Auschwitz was established as a concentration camp, a place where criminals, political prisoners, academics, dissidents, prisoners of war, Jews, Roma (gypsies), homosexuals, and other people considered dangerous or undesirable by the Nazis were held and forced to work as slave labourers.  In its first year (1940-1941) it was converted from a Polish military camp and grew to hold over 10,000 inmates, the large majority of whom were Polish.  Over the years 1940-1945 Auschwitz expanded to become the largest German concentration & extermination camp.  It consisted of Auschwitz I (the original labour camp and administrative center for the whole complex),  Auschwitz II–Birkenau (a labour & extermination camp),  Auschwitz III–Monowitz (a labour camp), and 45 satellite labour camps.

The site for Auschwitz was chosen because it was near an industrial area where slave labourers were needed to help the war effort.  It was also at the center of the rail network, allowing easy transport of goods and people across Europe. Additionally, it was a large area and relatively isolated from nearby towns.  The Nazis were concerned about the opinion of German citizens and some Western nations (e.g. Western Europe, America) and endeavored to keep secret what was really happening in their concentration camps.  Initially the Red Cross was allowed to visit the camps, and so some had hospitals and even schools, though they were primarily for show.  This is also why they located their 6 main extermination camps in Poland, where they were less visible to observers from the West.

Auschwitz I

Prisoners who would be staying in the camp were stripped of everything.  They surrendered all their personal property including their clothes.  Children with blond hair and blue eyes were separated from their parents, to be sent elsewhere for education.  Men and women were completely shaved and their hair sold to make wigs, blankets, and other items.  In the early days of the camp prisoners were photographed for identification, but this was later deemed to be too expensive and not particularly useful (prisoners lost so much weight that they soon didn’t resemble their pictures anyway) and so it was abandoned.  Today the hallways of the prisoner barracks are filled with thousands of these photos, row upon row of those who died here.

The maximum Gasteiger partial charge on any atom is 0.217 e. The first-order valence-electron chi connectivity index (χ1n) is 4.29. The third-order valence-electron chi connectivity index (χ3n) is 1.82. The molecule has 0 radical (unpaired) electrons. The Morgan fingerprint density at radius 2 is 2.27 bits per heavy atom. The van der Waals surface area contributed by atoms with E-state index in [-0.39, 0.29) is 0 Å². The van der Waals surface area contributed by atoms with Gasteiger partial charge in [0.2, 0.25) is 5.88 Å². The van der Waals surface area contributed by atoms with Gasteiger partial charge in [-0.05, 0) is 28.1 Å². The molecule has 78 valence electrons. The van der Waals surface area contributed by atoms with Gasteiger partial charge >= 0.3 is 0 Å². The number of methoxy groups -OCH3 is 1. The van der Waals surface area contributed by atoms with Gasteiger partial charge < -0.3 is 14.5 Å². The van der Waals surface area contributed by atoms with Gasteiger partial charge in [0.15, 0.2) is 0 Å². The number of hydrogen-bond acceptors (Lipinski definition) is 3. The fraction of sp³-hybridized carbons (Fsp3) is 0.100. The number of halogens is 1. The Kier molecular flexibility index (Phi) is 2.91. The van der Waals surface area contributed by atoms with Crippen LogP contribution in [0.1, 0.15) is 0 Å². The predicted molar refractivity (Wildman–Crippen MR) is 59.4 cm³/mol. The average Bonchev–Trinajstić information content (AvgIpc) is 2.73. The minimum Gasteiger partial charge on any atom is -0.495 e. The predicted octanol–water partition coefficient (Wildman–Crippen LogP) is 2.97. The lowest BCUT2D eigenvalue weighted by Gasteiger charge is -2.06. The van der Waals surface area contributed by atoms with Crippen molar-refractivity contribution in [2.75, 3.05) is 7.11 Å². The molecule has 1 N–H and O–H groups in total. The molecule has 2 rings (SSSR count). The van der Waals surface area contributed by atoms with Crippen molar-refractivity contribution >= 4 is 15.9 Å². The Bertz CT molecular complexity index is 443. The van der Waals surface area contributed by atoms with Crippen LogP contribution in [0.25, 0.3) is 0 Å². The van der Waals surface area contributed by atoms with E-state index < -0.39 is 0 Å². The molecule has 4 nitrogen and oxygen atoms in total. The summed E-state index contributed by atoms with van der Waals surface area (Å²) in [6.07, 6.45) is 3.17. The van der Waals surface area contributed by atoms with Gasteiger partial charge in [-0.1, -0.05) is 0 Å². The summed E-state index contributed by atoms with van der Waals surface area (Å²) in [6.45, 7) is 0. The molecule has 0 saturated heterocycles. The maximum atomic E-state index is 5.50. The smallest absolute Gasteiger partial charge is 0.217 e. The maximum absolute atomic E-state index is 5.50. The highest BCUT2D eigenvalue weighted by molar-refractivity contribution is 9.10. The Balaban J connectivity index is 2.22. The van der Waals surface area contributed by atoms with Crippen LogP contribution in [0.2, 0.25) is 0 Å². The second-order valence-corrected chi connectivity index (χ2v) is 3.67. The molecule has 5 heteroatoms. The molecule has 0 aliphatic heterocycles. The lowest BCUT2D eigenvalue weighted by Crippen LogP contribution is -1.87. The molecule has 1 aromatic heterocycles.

Black and white images of Auschwitz prisoners

Auschwitz Prisoner Photos

Prisoners also lost their identities.  All of their personal documents were destroyed.  Instead of names they were assigned numbers, one of many techniques used by the guards to dehumanize them, making them easier to abuse and ultimately to kill.  Initially names were sewn on to prisoner uniforms, but this was an added effort, so they switched to tattooing numbers directly on to the prisoners’ bodies.

Inmates wore striped pyjamas and wooden clogs without socks.  The footwear was often ill fitting leading to foot problems and pain that made it difficult to walk.  These were the only clothes they wore in all seasons, even while working outside in winter.  They worked and slept in a single garment that was not changed.  Like in other concentration camps, prisoner uniforms had patches that distinguished their group (criminal, Jew, homosexual, Roma, etc.)

Sign showing the symbols used to categorize prisoners on their clothing

Badges used to categorize prisoners on their clothing

The prisoner barracks, preserved to this day, are made of brick.  They were only used for sleeping as prisoners worked all day.  Although they had heaters, insufficient fuel was provided to warm the buildings in winter.  Initially the camp had no toilet facilities, and prisoners had to go outside.  They were only given 2 opportunities per day to do so.

Brick barrack in the sunshine

Auschwitz I Barrack

All inmates had to work in the nearby arms factories.  Those who couldn’t work were murdered.  Prisoners worked 10-12 hours a day, 6 days a week.  Most worked outside of the camp and had to walk to work.  To maintain illusions, a band played each morning as they marched out of the camp and when they returned each evening.  Every evening the prisoners were counted, so those who died during the day had to be carried back by their fellow prisoners for roll call.  Auschwitz’s 45 satellite camps were established to allow prisoners to sleep closer to their work, thereby losing less productive time having to walk to and from each day.  The harsh work requirements, combined with poor nutrition and hygiene, led to high death rates.

Black and white drawing by former inmate of prisoners leaving gate to walk to work

Drawing by former inmate of prisoners leaving gate to walk to work

The warehouses where prisoners sorted through the belongings confiscated from incoming prisoners and the dead were known as Canada.  At this time Canada was regarded as a paradise by Poles; it had a reputation as a land of plenty and was a desirable location for Europeans to emigrate to.  Working in ‘Canada’ was one of the best jobs to have in the camp.  The work was indoors.  Sometimes food could be found in people’s belongings.  Occasionally the workers smuggled out valuables which they could trade to the Nazi guards in exchange for favours.

Auschwitz was run in a very orderly and efficient manner, supervised by the SS (Schutzstaffel meaning ‘protection squadron’).  German doctors, dentists, engineers, and other educated people helped to design and to operate the camp.  The day-to-day enforcement of rules and the maintenance of order was handled by kapos, prisoners selected by the SS to be in charge of their assigned groups.  Initially, they were recruited only from the criminal population at Auschwitz.  In return, they were given special privileges, which increased their chances of surviving.  Our guide told us repeatedly that we should not judge these people too harshly, as they were only trying to stay alive.

Prisoners were fed 3 meals a day but the food was so limited and of such poor quality that starvation was the biggest killer in the camp.  We saw a picture of an adult woman who was liberated from the camp and who weighed only 25 kilograms (55 pounds) after 4 months in hospital.  Another major factor was exposure.  Working inside greatly increased one’s chance of survival.  In summer, those who worked outside might live a few months – in winter, a few weeks.